Trending Topics

Ariz. FD seeks to increase transport billing to staff additional ambulance

Gilbert Fire and Rescue plans to use the revenue from a 1.7% increase to staff an additional ambulance


A Gilbert Fire and Rescue ambulance.

Gilbert Fire and Rescue/Facebook

By Cecilia Chan
East Valley Tribune

GILBERT, Ariz. — Gilbert is looking to hike the price of an ambulance ride, using the additional revenue to staff another ambulance to help maintain response times.

Fire Chief Rob Duggan got the nod last week at the council financial retreat to apply for a 1.7% increase in rates from the Arizona Department of Health Services, which oversees ambulance services.

“We are asking this so that we can proactively maintain our response times, the criteria throughout the entire town,” Duggan said. “And also ensure the long-term financial stability of the division.

“This is a user-based fee so only those that utilize our transport by Gilbert Fire and Rescue Department are impacted.”

The department in 2019 shifted services in-house because the town’s private provider wasn’t providing equal response times throughout Gilbert.

DHS sets the maximum rates for ambulance operators each year after analyzing market-driven factors such as inflation. This year, the state agency approved rate increases of 1.7%, Duggan said.

The department would charge $924.88 for advanced life support transport and $824.23 for basic life support. Currently the charges are $913.01 and $813.65, respectively. Most of the department’s transports are ALS calls.

With the increase, Gilbert’s rates would still be lower by over $80 than the Phoenix Metro rate, according to Duggan.

And Gilbert doe not currently charge for medical supplies, he said, adding that the department was researching a charge to patients for disposable items such as paper blankets gloves and masks used on transports.

He said that if DHS grants the increase, it would bring Gilbert more in line with what the vast majority of its municipal partners in the Phoenix metro area were charging.

“Moving into this rate would put us in a better position to bring on a seventh transport unit,” Duggan said; “right now we have six that are constantly staffed 24/7.”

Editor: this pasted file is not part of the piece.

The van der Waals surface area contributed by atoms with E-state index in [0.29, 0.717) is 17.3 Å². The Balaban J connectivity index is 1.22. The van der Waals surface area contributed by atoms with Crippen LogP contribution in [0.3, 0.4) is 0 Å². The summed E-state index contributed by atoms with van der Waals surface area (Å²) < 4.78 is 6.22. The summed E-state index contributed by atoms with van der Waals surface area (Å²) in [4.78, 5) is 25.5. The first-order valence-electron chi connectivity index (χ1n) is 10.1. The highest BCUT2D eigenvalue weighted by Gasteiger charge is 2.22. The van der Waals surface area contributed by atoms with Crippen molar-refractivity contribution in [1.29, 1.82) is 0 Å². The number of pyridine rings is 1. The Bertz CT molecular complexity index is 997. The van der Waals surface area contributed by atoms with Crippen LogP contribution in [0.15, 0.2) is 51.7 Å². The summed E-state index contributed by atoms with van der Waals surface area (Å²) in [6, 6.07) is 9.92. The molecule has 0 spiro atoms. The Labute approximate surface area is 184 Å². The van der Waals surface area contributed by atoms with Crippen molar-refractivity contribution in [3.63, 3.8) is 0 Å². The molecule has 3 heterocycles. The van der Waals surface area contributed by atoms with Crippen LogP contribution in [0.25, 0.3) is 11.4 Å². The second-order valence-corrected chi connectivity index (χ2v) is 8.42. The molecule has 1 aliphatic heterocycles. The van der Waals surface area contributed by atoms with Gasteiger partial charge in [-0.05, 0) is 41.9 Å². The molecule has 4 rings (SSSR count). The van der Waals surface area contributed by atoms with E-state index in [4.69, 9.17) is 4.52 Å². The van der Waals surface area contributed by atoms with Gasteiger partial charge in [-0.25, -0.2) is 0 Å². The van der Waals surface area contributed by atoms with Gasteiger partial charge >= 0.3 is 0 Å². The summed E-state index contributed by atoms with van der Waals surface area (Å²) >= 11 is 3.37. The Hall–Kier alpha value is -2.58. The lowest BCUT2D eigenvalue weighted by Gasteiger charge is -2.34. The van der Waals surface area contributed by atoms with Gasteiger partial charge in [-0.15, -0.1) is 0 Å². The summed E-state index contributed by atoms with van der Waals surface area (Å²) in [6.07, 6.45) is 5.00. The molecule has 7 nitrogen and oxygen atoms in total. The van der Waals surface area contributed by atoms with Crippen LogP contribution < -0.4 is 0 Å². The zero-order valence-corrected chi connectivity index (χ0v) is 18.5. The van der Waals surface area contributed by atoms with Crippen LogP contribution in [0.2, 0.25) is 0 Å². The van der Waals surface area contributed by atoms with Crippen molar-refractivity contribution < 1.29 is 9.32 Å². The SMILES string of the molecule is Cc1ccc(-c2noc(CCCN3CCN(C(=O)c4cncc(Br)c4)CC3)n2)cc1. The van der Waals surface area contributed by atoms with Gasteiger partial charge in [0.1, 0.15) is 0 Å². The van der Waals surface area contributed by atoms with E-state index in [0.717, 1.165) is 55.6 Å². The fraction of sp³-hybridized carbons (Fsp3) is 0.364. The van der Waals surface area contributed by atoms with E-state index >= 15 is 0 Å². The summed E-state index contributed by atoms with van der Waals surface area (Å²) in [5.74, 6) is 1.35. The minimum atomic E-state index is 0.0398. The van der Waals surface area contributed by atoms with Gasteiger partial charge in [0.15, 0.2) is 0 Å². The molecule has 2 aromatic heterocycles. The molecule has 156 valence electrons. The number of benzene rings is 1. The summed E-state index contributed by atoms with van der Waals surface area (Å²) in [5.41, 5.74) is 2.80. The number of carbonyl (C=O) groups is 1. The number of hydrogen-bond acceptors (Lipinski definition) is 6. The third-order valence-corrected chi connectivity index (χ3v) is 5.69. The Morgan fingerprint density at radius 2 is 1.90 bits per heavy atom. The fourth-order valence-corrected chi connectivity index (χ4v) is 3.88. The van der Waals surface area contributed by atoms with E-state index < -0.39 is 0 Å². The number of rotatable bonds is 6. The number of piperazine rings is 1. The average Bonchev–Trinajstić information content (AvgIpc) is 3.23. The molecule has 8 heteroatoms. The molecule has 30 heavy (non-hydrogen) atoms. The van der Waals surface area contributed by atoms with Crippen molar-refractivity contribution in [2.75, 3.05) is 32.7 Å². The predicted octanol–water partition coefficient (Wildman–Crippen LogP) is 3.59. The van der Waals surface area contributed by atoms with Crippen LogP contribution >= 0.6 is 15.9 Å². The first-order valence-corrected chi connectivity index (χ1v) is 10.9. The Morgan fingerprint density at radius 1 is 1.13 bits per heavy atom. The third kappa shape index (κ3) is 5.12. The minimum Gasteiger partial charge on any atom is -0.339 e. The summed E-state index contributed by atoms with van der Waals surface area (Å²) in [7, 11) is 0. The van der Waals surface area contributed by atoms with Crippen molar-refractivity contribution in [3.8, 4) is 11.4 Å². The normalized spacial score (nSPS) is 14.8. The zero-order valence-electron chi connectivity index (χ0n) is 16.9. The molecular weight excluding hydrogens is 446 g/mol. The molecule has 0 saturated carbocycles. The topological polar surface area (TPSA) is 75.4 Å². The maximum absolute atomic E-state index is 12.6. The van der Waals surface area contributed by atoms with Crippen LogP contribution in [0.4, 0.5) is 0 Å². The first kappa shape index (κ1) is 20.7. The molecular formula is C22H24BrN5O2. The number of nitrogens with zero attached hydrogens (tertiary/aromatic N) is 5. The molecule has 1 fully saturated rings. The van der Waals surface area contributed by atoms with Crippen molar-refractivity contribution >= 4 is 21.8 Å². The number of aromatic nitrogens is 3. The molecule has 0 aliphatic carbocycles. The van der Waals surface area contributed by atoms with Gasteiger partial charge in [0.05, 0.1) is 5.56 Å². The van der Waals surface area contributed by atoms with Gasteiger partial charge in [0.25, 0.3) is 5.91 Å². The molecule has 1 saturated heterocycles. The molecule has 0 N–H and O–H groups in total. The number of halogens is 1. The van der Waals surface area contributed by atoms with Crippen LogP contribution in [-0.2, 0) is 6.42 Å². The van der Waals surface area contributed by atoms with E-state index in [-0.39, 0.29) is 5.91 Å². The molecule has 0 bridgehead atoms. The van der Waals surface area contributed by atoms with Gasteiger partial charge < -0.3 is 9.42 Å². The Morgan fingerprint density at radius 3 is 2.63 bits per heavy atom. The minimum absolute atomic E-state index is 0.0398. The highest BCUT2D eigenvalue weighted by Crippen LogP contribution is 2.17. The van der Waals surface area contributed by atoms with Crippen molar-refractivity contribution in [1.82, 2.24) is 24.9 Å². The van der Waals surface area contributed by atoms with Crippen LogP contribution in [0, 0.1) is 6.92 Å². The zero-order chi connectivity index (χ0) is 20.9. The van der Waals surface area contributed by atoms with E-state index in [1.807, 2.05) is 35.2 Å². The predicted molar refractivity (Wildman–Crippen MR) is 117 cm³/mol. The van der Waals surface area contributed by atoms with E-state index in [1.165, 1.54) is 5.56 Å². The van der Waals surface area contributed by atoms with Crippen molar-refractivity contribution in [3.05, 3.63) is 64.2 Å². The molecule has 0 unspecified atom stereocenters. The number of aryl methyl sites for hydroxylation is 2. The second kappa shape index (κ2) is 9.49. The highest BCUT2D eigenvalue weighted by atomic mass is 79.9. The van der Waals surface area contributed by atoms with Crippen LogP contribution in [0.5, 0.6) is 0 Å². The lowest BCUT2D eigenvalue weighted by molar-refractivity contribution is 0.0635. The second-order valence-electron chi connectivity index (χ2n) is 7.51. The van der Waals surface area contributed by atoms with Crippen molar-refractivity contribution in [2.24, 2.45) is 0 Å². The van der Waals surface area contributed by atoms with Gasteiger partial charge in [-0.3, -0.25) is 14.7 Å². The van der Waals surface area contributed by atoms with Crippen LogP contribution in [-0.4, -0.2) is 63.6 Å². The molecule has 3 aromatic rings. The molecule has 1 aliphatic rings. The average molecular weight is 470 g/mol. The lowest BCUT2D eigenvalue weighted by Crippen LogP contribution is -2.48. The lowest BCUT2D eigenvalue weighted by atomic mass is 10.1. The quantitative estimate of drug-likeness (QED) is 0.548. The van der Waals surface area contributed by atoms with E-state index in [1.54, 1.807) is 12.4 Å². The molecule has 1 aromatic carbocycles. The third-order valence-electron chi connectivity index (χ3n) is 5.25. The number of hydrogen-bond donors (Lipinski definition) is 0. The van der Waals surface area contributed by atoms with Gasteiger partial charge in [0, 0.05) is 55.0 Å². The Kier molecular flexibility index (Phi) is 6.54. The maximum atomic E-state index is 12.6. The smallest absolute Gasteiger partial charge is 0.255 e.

The additional revenue would be used to staff the seventh unit. The department has already purchased three ambulances that are expected to arrive in a couple of months, Duggan said.

The department doesn’t have the call volume yet to trigger the need for another full-time ambulance on the road but having it in operation would provide flexibility with staffing, according to Duggan.

The ambulance could be shut down for the day if the staff is needed to fill in on another ambulance, cutting down on overtime and also provide relief to crews in busier areas, he added.

He added that maximizing the rate would financially protect the town from potential federal and state reimbursement reductions in Medicare and the Arizona Health Care Cost Containment System.

Council also gave consensus for Development Services to do a study for possible fee increases later on. The department collects fees such as for permits, licenses and plan reviews.

The fees last went up in 2006 when it increased by 6%, according to department Director Kyle Mieras. The department in 2018-19 analyzed the fees for increases but the pandemic put a pause on moving forward with a hike.

“The intent of most of these fees is to recoup or come as close as possible to recouping cost for the services that we’ve been providing,” Mieras said. “We really don’t want to be subsidizing development in any way and our direction has always been growth pays for growth as we move forward.”

Mieras said that the current fee schedule is not covering the department’s expenditures and that the General Fund will need to offset that by $5.7 million this coming fiscal year.

He said that this was not the first time the department has seen a deficit like this and in the past. a cost-for-service study was done to try and close the gap as much as possible.

“We know the longer we wait to do this, to take a look at our fees, the larger that gap is going to get,” Mieras said.

Councilwoman Kathy Tilque, who retired after a long career leading the Gilbert Chamber of Commerce, cautioned against going for 100% recovery.

“In some cases this isn’t a cost-recovery center,” Tilque said. “It’s really a cost of doing business as well.

“The projects that go through your department are the ones bringing us money at the end of the day. This is the only department that is really bringing in the money that pays for everything we are doing at the end of the day because if we are not building and bringing those businesses in or they never came in to begin with we wouldn’t be talking about them.”

Mieras said staff would be mindful in how the fees fit in with its neighbors such as Chandler and Queen Creek.

“Don’t be so focused on comparing us against other people,” Councilman Chuck Bongiovanni said. “If it costs this much, it costs this much.

“People want to do business in Gilbert so I wouldn’t have us lose money because the other cities are aligned right either.”

He suggested the department charge more for providing expedited services.

(c)2024 East Valley Tribune (Mesa, Ariz.)
Visit East Valley Tribune (Mesa, Ariz.) at
Distributed by Tribune Content Agency, LLC.